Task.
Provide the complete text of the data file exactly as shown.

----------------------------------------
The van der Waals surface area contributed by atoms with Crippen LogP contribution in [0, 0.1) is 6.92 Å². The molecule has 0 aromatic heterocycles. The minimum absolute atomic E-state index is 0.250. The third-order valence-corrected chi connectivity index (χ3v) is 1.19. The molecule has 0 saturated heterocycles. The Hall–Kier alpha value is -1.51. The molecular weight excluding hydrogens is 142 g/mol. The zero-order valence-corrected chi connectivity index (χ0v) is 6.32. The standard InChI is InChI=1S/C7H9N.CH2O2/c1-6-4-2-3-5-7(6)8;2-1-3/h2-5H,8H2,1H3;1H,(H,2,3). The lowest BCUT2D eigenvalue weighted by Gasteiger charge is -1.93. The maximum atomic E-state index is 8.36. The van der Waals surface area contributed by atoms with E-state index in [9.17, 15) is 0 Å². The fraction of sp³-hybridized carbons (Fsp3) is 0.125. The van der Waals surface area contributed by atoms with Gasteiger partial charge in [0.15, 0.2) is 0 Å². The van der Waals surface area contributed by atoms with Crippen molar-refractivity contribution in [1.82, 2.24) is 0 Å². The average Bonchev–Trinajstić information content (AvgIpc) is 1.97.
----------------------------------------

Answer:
The van der Waals surface area contributed by atoms with Crippen LogP contribution in [0, 0.1) is 6.92 Å². The molecule has 0 aromatic heterocycles. The minimum absolute atomic E-state index is 0.250. The third-order valence-corrected chi connectivity index (χ3v) is 1.19. The molecule has 0 saturated heterocycles. The Hall–Kier alpha value is -1.51. The molecular weight excluding hydrogens is 142 g/mol. The zero-order valence-corrected chi connectivity index (χ0v) is 6.32. The standard InChI is InChI=1S/C7H9N.CH2O2/c1-6-4-2-3-5-7(6)8;2-1-3/h2-5H,8H2,1H3;1H,(H,2,3). The lowest BCUT2D eigenvalue weighted by Gasteiger charge is -1.93. The maximum atomic E-state index is 8.36. The van der Waals surface area contributed by atoms with E-state index in [9.17, 15) is 0 Å². The fraction of sp³-hybridized carbons (Fsp3) is 0.125. The van der Waals surface area contributed by atoms with Gasteiger partial charge in [0.15, 0.2) is 0 Å². The van der Waals surface area contributed by atoms with Crippen molar-refractivity contribution in [1.82, 2.24) is 0 Å². The average Bonchev–Trinajstić information content (AvgIpc) is 1.97.